Or you are a horribly dorky blog writer that finds this fun.

Just to narrow the field a bit, you decide to consider only those shortstops who started at least 120 games this past season. That's 17 shortstops … and 21,240 (and 1/3) innings.

That seems quite arbitrary.

Has anyone watched all 21,240 innings? Has anyone watched more than a small percentage of those 21,240 innings?

I'm guessing people associated with baseball. Like, I don't know, people who's job it is to write baseball columns. O, people like Rob Neyer, may watch a decent percentage of those innings.

And that's just the shortstops.

And that is a bad sentence and paragraph.

Anyone who says you can't judge fielders unless you see them play every day is essentially saying you can't really judge fielders at all, because nobody sees every fielder every day.

There are people who compile highlights of the best plays everyday. Then, they show these on programs such as Baseball Tonight, or if you are intelligent, MLB Network. If you pay even a little bit of attention, you notice the same people keep showing up. That can't be a coincidence.

So, we reject that notion.

He's so defiant. He needs an exclamation point here.

We believe that one can judge fielders with some confidence, with the help of statistics -- here, I've relied on Mitchel Lichtman's Ultimate Zone Rating

You've gained respect in my eyes, Rob.

-- and any other evidence at hand (including Gold Gloves).

You just lost that respect.

With all that in mind, here are our choices for the best defensive players of this decade:


I have no idea how you can judge one good defending pitcher from another. They get maybe 16 balls hit to them a year. They cover first sometimes, but besides being light on your feet and a little grace, there is nothing separating mediocre from great here. There are a few things you can do as a pitcher that puts you in a better position to field slow rollers up the middle. One being controlling your windup. Some guys, K-Rod (how frustrating is it that we can't get baseball clips on Youtube?), don't give a shit where they land, and would not ever be caught dead fielding a ground ball. Other guys like Mark Buerhle are great fielders because they are soft tossers who position themselves well after throwing the pitch. These guys pitch to contact and tend to be older pitchers (guys who have lost a little on their fastball).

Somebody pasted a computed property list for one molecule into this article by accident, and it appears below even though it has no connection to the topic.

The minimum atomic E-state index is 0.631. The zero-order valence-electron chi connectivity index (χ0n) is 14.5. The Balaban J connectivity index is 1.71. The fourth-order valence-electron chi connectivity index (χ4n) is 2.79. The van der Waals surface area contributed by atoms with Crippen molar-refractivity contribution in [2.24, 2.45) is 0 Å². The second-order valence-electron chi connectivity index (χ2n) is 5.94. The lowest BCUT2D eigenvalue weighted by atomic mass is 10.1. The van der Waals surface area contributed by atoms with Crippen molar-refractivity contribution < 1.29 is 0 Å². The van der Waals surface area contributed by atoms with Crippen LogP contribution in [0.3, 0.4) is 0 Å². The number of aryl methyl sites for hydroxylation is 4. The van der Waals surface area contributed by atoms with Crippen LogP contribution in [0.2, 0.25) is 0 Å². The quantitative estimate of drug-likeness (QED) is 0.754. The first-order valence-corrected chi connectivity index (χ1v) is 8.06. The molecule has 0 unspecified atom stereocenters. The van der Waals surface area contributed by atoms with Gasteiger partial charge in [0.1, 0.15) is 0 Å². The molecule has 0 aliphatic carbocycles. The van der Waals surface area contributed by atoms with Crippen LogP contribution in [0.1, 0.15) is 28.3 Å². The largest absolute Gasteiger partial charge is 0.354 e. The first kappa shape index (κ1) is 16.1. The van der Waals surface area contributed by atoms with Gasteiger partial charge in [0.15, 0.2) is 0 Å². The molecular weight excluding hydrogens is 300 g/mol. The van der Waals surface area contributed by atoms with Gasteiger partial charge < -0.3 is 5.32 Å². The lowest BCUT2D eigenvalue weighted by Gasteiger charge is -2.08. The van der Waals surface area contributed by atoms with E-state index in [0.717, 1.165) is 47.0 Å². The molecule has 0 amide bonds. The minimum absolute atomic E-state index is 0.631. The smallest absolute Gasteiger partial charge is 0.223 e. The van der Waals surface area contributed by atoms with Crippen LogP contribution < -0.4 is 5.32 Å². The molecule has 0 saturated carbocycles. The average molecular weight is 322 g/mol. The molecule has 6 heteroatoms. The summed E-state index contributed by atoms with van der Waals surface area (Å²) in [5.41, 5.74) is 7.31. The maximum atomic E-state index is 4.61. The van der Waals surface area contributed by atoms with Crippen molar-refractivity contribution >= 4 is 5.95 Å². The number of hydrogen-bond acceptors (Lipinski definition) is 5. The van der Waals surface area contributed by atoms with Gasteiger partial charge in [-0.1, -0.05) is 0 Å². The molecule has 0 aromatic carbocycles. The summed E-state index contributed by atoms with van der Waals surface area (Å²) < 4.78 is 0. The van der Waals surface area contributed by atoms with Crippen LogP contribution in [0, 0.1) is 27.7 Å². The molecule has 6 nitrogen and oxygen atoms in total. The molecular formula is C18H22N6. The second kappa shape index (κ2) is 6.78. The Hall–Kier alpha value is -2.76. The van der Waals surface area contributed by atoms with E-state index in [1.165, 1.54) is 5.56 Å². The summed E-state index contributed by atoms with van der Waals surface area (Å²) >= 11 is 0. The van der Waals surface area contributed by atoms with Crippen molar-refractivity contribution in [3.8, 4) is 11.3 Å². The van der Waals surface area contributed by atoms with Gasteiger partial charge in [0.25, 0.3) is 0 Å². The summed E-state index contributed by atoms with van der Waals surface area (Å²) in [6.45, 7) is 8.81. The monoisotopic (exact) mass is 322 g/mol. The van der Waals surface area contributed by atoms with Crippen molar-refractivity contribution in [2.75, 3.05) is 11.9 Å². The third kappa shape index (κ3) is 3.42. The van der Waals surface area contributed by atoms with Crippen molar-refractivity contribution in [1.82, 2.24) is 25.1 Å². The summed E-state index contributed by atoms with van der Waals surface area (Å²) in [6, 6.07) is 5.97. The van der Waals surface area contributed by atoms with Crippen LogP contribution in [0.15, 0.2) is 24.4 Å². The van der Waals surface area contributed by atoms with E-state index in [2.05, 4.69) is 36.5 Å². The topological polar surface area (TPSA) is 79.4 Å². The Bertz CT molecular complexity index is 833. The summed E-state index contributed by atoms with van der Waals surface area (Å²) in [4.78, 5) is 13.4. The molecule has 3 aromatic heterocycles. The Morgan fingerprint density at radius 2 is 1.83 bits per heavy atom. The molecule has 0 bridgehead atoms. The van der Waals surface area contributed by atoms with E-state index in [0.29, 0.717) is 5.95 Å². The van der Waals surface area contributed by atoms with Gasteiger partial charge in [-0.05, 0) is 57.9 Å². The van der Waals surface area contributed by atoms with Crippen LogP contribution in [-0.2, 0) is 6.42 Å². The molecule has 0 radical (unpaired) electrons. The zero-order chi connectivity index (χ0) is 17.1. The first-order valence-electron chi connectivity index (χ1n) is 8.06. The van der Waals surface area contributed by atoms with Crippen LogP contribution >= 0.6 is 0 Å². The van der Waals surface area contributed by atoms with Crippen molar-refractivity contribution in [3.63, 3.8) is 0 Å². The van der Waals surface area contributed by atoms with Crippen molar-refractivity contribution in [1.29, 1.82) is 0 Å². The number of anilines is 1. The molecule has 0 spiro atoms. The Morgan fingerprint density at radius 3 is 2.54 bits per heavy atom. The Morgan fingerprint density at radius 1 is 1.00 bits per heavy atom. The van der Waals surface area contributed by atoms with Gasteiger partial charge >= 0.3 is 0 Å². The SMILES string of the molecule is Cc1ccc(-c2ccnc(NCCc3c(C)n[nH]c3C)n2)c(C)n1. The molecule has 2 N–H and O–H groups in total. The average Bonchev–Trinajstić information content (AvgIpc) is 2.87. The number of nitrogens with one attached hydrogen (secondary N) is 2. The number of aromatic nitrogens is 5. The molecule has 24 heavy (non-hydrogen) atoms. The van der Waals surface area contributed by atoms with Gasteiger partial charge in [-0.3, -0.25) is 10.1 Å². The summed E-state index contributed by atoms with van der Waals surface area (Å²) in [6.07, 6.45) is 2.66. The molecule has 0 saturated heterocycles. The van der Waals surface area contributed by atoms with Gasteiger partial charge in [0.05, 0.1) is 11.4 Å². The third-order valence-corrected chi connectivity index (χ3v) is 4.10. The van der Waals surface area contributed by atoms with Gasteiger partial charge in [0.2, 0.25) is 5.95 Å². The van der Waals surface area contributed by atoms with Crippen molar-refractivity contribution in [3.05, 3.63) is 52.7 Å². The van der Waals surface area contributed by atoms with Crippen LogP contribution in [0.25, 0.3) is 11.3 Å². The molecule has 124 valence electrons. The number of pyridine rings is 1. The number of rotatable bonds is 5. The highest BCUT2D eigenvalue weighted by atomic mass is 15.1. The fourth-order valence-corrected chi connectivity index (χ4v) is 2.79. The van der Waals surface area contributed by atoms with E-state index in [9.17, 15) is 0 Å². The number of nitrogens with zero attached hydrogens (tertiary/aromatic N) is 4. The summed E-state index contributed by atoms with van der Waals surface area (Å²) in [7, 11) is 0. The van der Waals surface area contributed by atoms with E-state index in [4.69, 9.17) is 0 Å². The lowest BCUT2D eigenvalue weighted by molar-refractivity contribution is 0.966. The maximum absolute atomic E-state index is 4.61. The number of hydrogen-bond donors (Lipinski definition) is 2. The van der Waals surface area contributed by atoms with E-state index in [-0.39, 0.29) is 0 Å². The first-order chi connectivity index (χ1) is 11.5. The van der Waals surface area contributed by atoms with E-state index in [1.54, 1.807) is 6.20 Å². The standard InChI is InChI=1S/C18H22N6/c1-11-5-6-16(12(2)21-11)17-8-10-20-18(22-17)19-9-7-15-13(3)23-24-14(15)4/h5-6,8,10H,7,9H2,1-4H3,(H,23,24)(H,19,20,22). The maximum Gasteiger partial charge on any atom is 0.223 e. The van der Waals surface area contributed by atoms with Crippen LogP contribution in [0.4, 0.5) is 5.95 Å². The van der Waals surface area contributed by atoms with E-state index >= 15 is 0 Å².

The other big part of pitching defense is holding runners close. I've gone over this already, but it is absolutely important to mix up timing to the plate and vary throws to first. Another big thing is speed to the plate. This ensures the runners has the shortest amount of time possible to steal a base. Again, guys who excel at this tend to be soft tossers who pitch to contact.

What does the best fielding pitcher of the decade need to have then? 1) They need to be a soft tosser. 2) They need to be left handed (helps in picking people off). 3) They need to be old. (Note: I made this list before reading Rob's comments) enough to have lost everything their fastball once had. With that, lets introduce Rob's pick:

-- Kenny Rogers

Now retired, Rogers won Gold Gloves at the ages of 39, 40 and 41

Old, Check.

… which leads to an obvious question: How brilliant was he, when he wasn't ancient?

How is that the obvious question? I have the obvious answer, though, very mediocre. He consistently earned a 4-5 FIP, which has nothing to do with defense, except it measures how well he faced opponents offenses. Wait a second, that's the definition of defense. O well, lets just count how many gold gloves he won.

Well, he also won Gold Gloves when he was 35 and 37 … which leads to … Never mind.

I cheated, I read ahead.

Rogers was incredibly athletic after releasing the pitch,

Incredibly athletic, or great at positioning himself after the throw?

and the left-hander was also quite hard to run on.

Lefty check.

The truth is that he probably should have started winning Gold Gloves long before he hit his middle 30s.